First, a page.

The inverse works too. I recently watched The Last Picture Show, which was filmed in 1971 and therefore could have been shot in full colour, but the black and whiteness of it makes the town seem older. The story is set in the 1950s.
What about recently produced films set in the past? Why are more not set in black and white? Possibly it’s because in the digital age of film, cinematographers have ready access to coloured filters. A yellow hue cast over the background can lend an old-style look (as seen in Delicatessen, 1991).
I mention these films for adults because I’m not so sure the bulk of consumers and critics feel that ‘black and white’ is of any artistic use at all, let alone ‘appropriate for children’. Do adult gatekeepers accept the convention of black and white pictures in the stories they choose to buy for children?
The opening of the app is gripping and quite dark (which makes sense given the inspiration), so it is unlikely to really capture the attention of pre-schoolers (I say this because as you’ll read later I have a hunch they are partly considered a key audience). It is in a black and white, slightly sepia tone and harks back to the type of animation that is aiming to appeal to both adults and children – though here it probably will be of greater interest to children of elementary school age and older.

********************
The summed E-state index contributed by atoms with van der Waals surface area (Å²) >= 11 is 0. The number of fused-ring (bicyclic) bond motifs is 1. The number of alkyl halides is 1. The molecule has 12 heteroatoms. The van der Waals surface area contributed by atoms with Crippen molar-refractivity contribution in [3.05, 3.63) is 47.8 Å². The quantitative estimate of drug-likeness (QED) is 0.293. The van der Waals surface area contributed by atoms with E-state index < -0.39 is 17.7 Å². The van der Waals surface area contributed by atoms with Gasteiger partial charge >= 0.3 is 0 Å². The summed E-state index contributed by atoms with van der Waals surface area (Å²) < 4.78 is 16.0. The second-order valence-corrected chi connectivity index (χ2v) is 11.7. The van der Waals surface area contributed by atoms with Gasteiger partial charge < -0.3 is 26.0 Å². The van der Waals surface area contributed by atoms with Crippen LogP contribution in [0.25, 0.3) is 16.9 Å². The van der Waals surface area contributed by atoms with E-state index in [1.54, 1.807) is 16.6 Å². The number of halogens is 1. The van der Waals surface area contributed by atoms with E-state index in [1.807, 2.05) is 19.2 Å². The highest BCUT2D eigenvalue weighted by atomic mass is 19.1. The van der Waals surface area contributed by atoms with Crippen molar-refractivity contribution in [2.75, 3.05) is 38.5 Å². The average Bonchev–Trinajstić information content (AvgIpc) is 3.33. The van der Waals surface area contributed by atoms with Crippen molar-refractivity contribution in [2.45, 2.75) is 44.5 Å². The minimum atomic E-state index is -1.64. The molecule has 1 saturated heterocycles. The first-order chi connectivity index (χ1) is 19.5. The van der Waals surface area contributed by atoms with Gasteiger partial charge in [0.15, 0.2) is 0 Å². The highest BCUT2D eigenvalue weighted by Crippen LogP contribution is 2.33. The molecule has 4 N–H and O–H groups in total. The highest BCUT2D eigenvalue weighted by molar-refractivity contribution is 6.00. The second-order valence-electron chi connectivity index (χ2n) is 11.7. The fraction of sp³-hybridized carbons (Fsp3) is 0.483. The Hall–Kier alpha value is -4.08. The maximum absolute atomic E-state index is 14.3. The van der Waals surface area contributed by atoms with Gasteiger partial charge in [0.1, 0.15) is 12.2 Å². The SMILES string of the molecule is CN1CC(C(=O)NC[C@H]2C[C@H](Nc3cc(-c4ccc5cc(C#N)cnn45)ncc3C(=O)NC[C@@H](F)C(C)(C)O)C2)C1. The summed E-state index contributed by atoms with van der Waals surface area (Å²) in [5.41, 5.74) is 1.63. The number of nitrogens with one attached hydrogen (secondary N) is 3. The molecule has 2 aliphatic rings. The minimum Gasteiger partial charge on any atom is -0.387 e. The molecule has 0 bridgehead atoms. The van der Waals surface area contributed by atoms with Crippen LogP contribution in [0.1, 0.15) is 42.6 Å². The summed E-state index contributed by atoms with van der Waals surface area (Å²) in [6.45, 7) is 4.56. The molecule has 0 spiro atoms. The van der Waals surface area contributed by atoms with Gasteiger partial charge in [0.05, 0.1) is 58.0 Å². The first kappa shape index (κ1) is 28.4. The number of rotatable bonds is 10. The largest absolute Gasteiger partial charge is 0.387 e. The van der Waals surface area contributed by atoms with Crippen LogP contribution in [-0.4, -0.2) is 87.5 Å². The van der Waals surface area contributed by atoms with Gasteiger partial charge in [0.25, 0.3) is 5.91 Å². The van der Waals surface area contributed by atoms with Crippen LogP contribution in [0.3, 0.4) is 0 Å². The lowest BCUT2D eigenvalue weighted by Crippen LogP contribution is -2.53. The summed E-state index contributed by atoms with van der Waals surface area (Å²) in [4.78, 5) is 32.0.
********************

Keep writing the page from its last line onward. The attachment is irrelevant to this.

I sense the reviewer believes the youngest readers cannot be drawn in to a black and white/dark image. Is this something to do with physiology and the way humans have evolved to learn, or is it because two and three year olds have already learned from the culture that anything in bright colours is more likely to have been produced with them in mind? Perhaps this is what put the reviewer of Mac News World off the scent:
I must admit, I felt a bit duped by the description of the Numberlys app after I bought, downloaded and launched the app. I was expecting something bigger and longer that would appeal more to adults.
Was it the black and white look of the app which lead the reviewer to assume that The Numberlys was intended for an older audience?
The story is told through beautiful black and white animated graphics which are clearly inspired by the classic sci-fi film Metropolis, but with a modern touch.